Espinosa said MWL hosted a campaign lunch two years ago for the commissioner who represented the area, Carlos Gimenez, who was then running for county mayor, to explain the company’s sewer needs.
In April, she wrote a letter to the district’s current commissioner, Xavier Suarez, and to local members of Congress noting that President Barack Obama emphasized manufacturing jobs in his State of the Union address, and imploring the county to consider extending the pipes when it begins a planned water drainage project.
“It’s a no-brainer,” she said.
Because extending the pipes is so expensive, the county has long depended on developers to pay for the new infrastructure when they build on undeveloped land and then “donate” the pipes to the county, water and sewer department Director John Renfrow has explained to commissioners. Some general-obligation bond money may be available to fund limited system expansions, he has said. Special taxing districts can also pay for the expansion.
The $1.6 billion federal consent decree commissioners approved last month, which will be paid for by bonds backed by water-rate hikes for consumers, only addresses fixes to existing, antiquated pipes. And Miami-Dade needs an additional $12 billion in other improvements to its current system — a figure that does not include extending the lines to properties without access.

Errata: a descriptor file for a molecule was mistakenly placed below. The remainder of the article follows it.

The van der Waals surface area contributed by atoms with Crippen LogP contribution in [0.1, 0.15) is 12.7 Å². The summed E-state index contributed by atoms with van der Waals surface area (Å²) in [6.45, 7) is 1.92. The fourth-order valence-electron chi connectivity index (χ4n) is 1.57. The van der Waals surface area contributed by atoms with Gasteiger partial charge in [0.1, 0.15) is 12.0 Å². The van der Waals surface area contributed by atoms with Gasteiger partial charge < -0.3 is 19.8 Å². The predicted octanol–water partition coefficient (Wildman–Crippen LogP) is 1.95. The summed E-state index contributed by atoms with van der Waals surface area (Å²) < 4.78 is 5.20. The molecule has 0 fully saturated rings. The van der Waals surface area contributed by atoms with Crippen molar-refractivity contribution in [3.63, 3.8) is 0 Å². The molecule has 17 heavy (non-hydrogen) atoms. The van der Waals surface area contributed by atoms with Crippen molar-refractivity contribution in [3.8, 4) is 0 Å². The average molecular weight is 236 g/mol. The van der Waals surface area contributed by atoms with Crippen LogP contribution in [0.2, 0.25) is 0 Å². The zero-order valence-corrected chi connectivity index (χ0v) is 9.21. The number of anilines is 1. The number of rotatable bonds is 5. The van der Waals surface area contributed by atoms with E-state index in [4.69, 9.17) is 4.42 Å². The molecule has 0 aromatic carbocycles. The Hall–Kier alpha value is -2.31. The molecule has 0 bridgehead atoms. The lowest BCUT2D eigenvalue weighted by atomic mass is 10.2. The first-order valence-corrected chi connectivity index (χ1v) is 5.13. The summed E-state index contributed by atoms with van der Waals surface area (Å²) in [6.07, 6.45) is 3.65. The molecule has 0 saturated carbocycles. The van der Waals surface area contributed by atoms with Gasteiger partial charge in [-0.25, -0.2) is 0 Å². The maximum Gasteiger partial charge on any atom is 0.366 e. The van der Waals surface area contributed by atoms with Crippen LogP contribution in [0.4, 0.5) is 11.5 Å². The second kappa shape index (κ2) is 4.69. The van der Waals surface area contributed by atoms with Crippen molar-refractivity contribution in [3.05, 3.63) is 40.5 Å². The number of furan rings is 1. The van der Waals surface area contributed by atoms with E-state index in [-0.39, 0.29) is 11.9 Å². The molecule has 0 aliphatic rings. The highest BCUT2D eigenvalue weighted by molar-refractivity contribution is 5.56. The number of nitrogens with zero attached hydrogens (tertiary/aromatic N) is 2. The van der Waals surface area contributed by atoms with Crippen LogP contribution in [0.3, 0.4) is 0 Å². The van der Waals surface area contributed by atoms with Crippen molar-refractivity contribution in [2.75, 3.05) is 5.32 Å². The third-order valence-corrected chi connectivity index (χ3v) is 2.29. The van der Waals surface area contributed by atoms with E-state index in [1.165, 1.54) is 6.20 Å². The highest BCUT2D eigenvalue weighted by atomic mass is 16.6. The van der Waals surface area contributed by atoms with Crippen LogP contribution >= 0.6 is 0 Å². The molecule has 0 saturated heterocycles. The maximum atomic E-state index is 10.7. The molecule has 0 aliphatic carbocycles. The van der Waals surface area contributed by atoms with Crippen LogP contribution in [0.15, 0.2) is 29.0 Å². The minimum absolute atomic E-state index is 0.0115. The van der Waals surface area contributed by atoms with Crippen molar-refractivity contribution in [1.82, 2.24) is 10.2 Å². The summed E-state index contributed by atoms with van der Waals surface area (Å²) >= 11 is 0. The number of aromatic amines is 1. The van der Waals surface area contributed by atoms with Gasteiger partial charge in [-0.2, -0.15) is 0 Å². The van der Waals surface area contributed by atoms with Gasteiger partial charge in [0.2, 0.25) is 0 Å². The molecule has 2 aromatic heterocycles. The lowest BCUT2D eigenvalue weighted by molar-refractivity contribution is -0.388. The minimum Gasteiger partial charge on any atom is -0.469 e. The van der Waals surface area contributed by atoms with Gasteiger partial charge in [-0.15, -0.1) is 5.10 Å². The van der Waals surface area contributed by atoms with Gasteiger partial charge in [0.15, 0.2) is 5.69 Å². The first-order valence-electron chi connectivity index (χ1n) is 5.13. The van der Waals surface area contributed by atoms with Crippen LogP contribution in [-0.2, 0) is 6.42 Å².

Add to that the more than $8.5 billion it would cost to extend water and sewer pipes to all residential and commercial properties, and “it would be about $20 billion to get there,” Renfrow said last month.
The federal agreement does include one project to extend sewer pipes to industrial properties along Northwest 37th Avenue north of 36th Street, he added.
The department’s cost estimate, released in April and partially updated this month, showed it would be most expensive to extend water — not sewer — pipes to the 100 commercial properties across the county that do not have access to them. Price tag: about $5.8 billion. The estimate included vacant properties in built-out neighborhoods but not in undeveloped swaths of the county.
Bringing sewer pipes to the more than 93,000 residential properties on septic tanks could cost about $2.3 billion. More than 3,600 residential properties that rely on well water could be put on water lines at a cost of about $243 million.
But the most pressing need is extending sewer lines to the more than 7,500 commercial properties that cannot discharge business and industrial waste into their septic tanks, according to Monestime’s proposal, which is co-sponsored by Commissioner Audrey Edmonson. The water and sewer department initially estimated that price tag at $386 million but this month lowered the figure to about $230 million.
Monestime, who requested the cost estimate in September, said last month the county is losing out on new business — in some cases in its core near Miami International Airport and major transportation arteries — by keeping them disconnected from the sewer system.
“We cannot continue having this,” he said.